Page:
OPINION - Local councillors are a mystery to most but they still do real good

·3-min read
Dr Laura Janes (Dr Laura Janes)
Dr Laura Janes (Dr Laura Janes)

As a lawyer working with young people in desperate situations, I am used to speaking truth to power. Yet, my recent decision to stand as a local councillor has revealed a world of accountability that I simply had not appreciated.

Coverage of the local elections has focused mostly on which of the national parties are winning or losing. But if you are disillusioned with national politics, look closer to home.

In local politics there are lots of opportunities to improve lives but these tools are too little known or used. Most people have no idea what local councillors do or how they can help local communities.

Everyone in the UK is represented by one of 20,000 councillors, answerable to all local residents in their ward. Yet many people don’t know which ward they are in or who their councillors are.

Local councillors are there to help people with a huge range of problems, some of which might seem trivial but can make our lives a misery or at least unnecessarily difficult if they are left unfixed.

Some people are concerned about bins and rightly so. I met a woman who had not been provided with recycling bags for several weeks. My colleague contacted the relevant official, and, when I returned to that street the next day, everyone had their recycling bags.

Another resident complained about graffiti at the end of their street. Within hours of my colleague contacting the relevant officers, we were informed that the local law enforcement team (recently set up by the council to supplement police work) had been to visit. The team had identified yet another piece of graffiti, arranged for it to be cleaned up and promised to increase law enforcement presence and consider putting up CCTV.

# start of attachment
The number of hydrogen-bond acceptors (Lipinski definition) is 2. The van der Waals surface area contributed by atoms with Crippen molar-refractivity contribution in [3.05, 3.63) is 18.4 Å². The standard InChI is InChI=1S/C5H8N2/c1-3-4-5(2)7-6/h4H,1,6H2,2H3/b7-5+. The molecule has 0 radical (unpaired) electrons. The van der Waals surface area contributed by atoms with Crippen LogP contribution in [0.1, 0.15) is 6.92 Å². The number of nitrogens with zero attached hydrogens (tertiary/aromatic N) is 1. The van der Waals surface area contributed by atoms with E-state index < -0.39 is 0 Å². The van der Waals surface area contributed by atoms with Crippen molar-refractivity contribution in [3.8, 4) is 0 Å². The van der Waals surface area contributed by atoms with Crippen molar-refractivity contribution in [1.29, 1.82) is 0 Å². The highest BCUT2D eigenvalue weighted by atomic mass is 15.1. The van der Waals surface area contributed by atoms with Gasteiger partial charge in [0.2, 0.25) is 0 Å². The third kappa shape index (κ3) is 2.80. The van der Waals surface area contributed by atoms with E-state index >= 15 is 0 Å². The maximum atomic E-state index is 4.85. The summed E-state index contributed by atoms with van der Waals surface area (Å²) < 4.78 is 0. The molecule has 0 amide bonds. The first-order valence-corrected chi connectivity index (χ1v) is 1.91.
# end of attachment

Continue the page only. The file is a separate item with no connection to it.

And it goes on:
A woman I met who had lived in the same council property for decades and now required 24 hour care for a serious illness. She simply hadn’t thought to ask for help with the overcrowding she was experiencing. It’s early days but we were at least able to let officials know of her need.

Another family I met were understandably frustrated that some scaffolding had been left outside their home for a prolonged period following some works by the Council. My colleague knew exactly who to contact, discovered it had been missed due to a change in contractor and was assured that steps would be taken to get it removed.

In addition to representing residents in their patch, some Councillors have oversight of specific issues, such as children’s services, parking and culture. Unless the current government gets its way and reduces the positive obligations on the state to protect and support people, local authorities have a wide duty of care. But they need to know what’s going on to exercise it: so if you are concerned about the well-being of a neighbour, you can put the council on notice by contacting a councillor.

It is clear from conversations on the doorstep that trust in politicians is at an all-time low, especially following partygate. There is a long way to go to restore peoples’ trust in politics. In the words of one mum in crisis: “people in power never help people like me”: the mission is to prove that some of them can.

Dr Laura Janes is a Labour candidate in Hammersmith and Fulham

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